In the New York area, online grocer FreshDirect.com is so ubiquitous that it’s often hard to think of it as a Northeast regional business.
It overs only five states: Connecticut, Delaware, New Jersey, New York and Pennsylvania. While there are numerous online grocers covering the country, Fresh Direct is known for delivering top quality produce, meats and seafood and prepared foods, as well as non-perishables.
And such convenience: The customer picks the delivery time, 7 days a week. Your order can arrive from 7:30 a.m. to 11:30 p.m. weekdays or 7:30 a.m. to 10 p.m. on Sundays—just the flexibility that those of us who work long hours need.
The company is committed to sourcing the best and newest products for its customers and to helping small farmers optimize their revenue.
That’s what happened on a trip to Alderfer Farm, a fourth generation family farm in Pennsylvania that produces organic eggs. David McInerny, a co-founder of Fresh Direct, inquired about eggs he saw that were set aside from the rest.
The brown farmer’s egg compared to a large organic egg. Photo courtesy Fresh Direct.
“We don’t sell them,” was the response. “Retailers don’t want them. So we send them to breaking companies,” where they are cracked and packaged for foodservice or other applications.
PULLET EGGS, NOW SOLD AS “FARMER’S EGGS”
But these smaller eggs are actually tastier, and are a “secret” product enjoyed by the farmers themselves, unknown by the outside world. (Similarly, hanger steak was kept by the butchers for their own families, until it was discovered by chefs.)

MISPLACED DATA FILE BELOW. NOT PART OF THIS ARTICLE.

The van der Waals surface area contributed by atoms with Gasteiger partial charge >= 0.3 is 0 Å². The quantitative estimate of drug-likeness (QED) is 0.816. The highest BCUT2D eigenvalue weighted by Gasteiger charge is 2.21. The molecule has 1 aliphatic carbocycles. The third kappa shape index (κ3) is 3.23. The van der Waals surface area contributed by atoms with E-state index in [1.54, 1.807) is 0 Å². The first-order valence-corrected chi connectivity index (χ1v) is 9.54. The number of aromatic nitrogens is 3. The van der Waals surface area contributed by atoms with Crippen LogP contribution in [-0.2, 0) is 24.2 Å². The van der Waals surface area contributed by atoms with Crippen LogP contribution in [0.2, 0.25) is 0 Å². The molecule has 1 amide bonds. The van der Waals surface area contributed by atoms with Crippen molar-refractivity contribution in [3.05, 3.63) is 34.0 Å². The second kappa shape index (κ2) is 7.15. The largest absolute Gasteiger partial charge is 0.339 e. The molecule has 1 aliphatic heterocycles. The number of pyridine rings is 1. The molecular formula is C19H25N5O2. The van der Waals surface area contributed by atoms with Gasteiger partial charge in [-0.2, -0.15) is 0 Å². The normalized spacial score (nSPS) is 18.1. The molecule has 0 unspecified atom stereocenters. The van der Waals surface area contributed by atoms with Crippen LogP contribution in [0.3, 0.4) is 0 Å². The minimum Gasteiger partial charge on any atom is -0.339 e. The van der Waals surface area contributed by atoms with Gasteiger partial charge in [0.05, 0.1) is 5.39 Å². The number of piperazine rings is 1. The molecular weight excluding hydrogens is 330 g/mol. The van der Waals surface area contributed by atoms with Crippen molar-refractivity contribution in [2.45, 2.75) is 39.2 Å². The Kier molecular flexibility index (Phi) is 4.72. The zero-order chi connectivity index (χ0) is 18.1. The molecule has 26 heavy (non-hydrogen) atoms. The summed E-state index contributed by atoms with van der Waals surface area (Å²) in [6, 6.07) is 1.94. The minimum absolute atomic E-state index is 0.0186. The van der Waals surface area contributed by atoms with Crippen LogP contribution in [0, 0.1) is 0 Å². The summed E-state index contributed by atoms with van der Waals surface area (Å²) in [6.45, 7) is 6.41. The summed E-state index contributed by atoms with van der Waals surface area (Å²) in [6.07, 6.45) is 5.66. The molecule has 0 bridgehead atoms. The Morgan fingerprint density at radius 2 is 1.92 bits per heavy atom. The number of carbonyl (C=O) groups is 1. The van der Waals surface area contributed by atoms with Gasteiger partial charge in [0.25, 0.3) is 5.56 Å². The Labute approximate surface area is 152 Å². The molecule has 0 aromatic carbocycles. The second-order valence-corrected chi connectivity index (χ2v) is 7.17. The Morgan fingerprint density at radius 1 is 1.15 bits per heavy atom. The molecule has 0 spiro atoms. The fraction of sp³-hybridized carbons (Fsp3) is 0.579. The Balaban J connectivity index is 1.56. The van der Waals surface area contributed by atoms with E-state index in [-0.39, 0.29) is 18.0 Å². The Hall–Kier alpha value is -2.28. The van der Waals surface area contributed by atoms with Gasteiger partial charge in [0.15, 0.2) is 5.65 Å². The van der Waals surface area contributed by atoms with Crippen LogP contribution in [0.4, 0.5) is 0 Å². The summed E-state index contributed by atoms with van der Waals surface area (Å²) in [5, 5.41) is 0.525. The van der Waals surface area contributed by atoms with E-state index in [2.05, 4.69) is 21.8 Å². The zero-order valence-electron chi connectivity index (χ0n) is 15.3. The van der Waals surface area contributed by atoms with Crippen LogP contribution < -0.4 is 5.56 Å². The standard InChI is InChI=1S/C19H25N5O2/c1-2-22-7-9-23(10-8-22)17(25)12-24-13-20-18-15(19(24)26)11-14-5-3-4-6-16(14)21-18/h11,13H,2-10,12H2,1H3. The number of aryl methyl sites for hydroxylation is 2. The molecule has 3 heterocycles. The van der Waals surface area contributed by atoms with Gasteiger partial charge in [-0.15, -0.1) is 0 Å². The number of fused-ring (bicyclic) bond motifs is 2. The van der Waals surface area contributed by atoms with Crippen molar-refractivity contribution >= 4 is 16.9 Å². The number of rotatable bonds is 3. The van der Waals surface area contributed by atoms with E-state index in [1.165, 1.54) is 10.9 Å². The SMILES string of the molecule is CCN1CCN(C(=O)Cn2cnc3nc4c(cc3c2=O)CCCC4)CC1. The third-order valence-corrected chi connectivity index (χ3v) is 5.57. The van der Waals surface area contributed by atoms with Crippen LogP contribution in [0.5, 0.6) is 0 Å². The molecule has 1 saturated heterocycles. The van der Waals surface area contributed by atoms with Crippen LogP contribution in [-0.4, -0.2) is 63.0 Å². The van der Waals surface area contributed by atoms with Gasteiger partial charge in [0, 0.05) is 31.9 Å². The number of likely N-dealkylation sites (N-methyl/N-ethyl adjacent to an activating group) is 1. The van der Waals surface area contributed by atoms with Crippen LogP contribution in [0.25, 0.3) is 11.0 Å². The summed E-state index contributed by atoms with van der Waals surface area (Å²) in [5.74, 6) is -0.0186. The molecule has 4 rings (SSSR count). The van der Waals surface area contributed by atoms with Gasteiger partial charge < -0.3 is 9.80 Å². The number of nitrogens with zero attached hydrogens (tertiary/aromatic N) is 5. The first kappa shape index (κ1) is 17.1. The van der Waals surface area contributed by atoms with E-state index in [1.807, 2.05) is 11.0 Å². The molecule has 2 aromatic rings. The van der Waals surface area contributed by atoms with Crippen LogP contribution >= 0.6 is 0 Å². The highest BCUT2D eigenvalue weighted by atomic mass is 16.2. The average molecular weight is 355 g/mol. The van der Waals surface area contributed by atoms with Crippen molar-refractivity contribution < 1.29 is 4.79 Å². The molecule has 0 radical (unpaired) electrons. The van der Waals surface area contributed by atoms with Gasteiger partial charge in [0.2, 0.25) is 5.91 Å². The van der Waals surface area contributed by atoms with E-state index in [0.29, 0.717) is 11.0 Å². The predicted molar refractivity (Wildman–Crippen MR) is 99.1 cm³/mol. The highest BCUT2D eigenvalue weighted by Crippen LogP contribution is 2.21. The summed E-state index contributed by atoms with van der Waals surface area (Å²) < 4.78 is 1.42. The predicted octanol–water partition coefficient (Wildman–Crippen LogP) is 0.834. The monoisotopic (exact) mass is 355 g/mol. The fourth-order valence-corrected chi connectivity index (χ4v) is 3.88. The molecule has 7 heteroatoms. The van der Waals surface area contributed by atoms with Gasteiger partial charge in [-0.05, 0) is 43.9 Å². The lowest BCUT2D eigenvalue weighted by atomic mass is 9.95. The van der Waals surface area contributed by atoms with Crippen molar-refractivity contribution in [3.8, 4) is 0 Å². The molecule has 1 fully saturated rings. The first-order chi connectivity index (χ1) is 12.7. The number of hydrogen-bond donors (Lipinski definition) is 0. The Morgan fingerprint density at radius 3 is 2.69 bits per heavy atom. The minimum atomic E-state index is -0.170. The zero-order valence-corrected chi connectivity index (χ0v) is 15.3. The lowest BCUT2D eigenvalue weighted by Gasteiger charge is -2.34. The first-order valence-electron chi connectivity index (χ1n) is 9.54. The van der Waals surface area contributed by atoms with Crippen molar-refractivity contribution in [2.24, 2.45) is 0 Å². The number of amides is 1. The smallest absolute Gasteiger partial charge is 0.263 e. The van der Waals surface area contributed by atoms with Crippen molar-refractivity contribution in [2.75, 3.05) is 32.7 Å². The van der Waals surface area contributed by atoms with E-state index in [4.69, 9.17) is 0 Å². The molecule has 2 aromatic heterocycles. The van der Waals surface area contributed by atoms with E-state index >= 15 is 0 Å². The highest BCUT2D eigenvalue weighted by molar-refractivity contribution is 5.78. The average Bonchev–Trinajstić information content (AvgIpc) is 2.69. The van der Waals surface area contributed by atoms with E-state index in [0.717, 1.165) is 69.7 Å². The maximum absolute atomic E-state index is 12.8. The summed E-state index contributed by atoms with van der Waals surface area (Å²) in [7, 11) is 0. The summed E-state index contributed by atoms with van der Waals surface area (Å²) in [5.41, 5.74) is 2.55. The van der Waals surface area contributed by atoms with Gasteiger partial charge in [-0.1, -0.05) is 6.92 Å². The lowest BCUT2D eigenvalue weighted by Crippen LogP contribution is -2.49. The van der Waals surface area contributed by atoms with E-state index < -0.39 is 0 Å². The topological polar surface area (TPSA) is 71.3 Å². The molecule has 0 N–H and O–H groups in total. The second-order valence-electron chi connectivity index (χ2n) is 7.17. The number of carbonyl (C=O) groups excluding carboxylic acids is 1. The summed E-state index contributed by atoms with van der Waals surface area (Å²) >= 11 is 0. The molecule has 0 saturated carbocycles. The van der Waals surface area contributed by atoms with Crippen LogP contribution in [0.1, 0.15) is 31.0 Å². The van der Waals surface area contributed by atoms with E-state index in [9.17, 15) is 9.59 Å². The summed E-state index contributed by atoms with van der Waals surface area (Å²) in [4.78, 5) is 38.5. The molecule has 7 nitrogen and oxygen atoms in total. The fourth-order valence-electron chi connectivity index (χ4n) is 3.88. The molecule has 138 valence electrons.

A young hen, called a pullet, will begin to lay eggs at 19-20 weeks. Pullet eggs are much smaller, but produce fluffier cooked eggs with creamier yolks. The tight albumen sets up better for poached eggs. The shells are harder, which means low likelihood of bits of shell falling into the cracked egg.
Part of the flavor and the deeper color of the yolk is because pullets are pickier eaters: They pick out the corn from the feed mix.
The eggs are sold by Fresh Direct as “farmer’s eggs” under FreshDirect’s private label brand, Just FreshDirect, three times a year.
Farmer’s eggs are available through the end of the month, or while supplies last; will be available again in late May or early June, and in September, as the latest crop of pullets starts to produce; and only are produced for four weeks, when the pullet grows larger and produces larger eggs.
Omelet time: a half dozen “farmer’s eggs,”
small eggs from young hens (pullets). Photo
courtesy Fresh Direct.
Organic farmer’s eggs are $3.69 a dozen from FreshDirect.com.
If you want a better-tasting egg, give them a try. We’d like to add our observation that organic eggs in general taste better than conventional eggs (due in part to superior feed).
You’ll also enjoy these “farmer’s eggs” knowing that the hens are:
Check out the different types of eggs in our Egg Glossary.
PASTEURIZED ORGANIC MILK
Also new in the refrigerator case is Just Fresh Direct pasteurized organic milk.
Isn’t all milk pasteurized? Yes, but for years it has been ultrapasteurized, to afford retailers a 60-90 day shelf life.
Ultrapasteurization (also called UHT, for ultra-high temperature) is the process of super-heating milk or cream to 275°F for 4 to 15 seconds or 280°F for at least two seconds. Regular pasteurization heats the milk to 161°F for 15 seconds.
The ultra-high temperature kills off all bacteria—not just the harmful ones, but the benign ones that can potentially sour milk but also provide flavor to fresh milk. Now, you can enjoy Just Fresh Direct’s fresher-flavor organic milk with your better-tasting organic eggs.
FOOD HISTORY: Routine pasteurization in the U.S. began around 1920, as a way to prevent illnesses caused by contaminated milk, including tuberculosis. Here’s the scoop.